Estrogen-mimicking pollutants can trigger gender-bending effects in wildlife. For instance, male fish exposed to such hormonally active pollutants will make vitellogenin, an egg-yolk protein that's normally fashioned only by females (SN: 1/8/94, p. 24: http://www.sciencenews.org/sn_edpik/ls_7.htm). A new study finds that once initially spurred to make vitellogenin, males don't need a steady bath of estrogen to maintain high levels of the motherly protein.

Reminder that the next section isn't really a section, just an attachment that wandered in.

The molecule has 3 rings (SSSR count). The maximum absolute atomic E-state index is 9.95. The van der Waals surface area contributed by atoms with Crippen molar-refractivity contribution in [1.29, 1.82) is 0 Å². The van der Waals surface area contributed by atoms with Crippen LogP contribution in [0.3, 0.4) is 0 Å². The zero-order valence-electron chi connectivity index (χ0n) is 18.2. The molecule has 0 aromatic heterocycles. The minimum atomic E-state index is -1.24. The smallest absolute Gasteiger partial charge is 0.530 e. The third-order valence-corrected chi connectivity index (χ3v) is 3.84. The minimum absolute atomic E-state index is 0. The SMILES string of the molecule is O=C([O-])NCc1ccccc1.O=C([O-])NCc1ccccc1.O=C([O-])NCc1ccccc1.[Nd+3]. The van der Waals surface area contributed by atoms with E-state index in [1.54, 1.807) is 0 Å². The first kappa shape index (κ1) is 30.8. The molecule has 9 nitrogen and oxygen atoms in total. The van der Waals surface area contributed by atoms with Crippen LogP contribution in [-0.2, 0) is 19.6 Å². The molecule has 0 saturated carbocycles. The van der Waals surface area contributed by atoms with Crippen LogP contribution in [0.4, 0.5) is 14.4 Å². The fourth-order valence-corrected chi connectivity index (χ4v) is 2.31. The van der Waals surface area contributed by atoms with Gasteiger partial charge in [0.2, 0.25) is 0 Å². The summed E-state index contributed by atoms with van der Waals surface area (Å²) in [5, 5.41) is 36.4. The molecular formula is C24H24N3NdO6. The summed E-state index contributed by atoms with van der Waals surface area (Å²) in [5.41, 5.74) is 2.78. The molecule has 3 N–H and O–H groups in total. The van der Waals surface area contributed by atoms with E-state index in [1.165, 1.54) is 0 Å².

Grace H. Panter of AstraZeneca in Brixham, England, and her colleagues exposed male fathead minnows (Pimephales promelas) to up to 120 parts per trillion (ppt) estrogen in water for 3 or 6 weeks. Some fish lived in tanks continuously laced with the hormone. Other fish spent half their time in clean water, either every other day or 3 days straight of every 6.